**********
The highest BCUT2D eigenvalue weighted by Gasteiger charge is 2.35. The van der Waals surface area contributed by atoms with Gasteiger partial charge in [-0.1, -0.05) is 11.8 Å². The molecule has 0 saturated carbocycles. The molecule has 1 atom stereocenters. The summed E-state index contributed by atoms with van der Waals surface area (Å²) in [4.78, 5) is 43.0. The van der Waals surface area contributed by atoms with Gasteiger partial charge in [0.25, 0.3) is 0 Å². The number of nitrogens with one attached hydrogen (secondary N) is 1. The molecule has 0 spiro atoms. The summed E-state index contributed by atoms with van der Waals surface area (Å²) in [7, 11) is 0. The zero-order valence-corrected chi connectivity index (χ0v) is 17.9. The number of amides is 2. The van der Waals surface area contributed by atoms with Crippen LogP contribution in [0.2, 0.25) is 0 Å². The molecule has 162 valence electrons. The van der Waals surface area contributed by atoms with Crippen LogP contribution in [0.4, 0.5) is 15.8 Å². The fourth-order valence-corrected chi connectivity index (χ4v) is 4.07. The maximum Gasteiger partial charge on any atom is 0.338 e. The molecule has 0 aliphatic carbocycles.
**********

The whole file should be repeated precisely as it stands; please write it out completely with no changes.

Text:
The highest BCUT2D eigenvalue weighted by Gasteiger charge is 2.35. The van der Waals surface area contributed by atoms with Gasteiger partial charge in [-0.1, -0.05) is 11.8 Å². The molecule has 0 saturated carbocycles. The molecule has 1 atom stereocenters. The summed E-state index contributed by atoms with van der Waals surface area (Å²) in [4.78, 5) is 43.0. The van der Waals surface area contributed by atoms with Gasteiger partial charge in [0.25, 0.3) is 0 Å². The number of nitrogens with one attached hydrogen (secondary N) is 1. The molecule has 0 spiro atoms. The summed E-state index contributed by atoms with van der Waals surface area (Å²) in [7, 11) is 0. The zero-order valence-corrected chi connectivity index (χ0v) is 17.9. The number of amides is 2. The van der Waals surface area contributed by atoms with Crippen LogP contribution in [0.2, 0.25) is 0 Å². The molecule has 162 valence electrons. The van der Waals surface area contributed by atoms with Crippen LogP contribution in [0.4, 0.5) is 15.8 Å². The fourth-order valence-corrected chi connectivity index (χ4v) is 4.07. The maximum Gasteiger partial charge on any atom is 0.338 e. The molecule has 0 aliphatic carbocycles.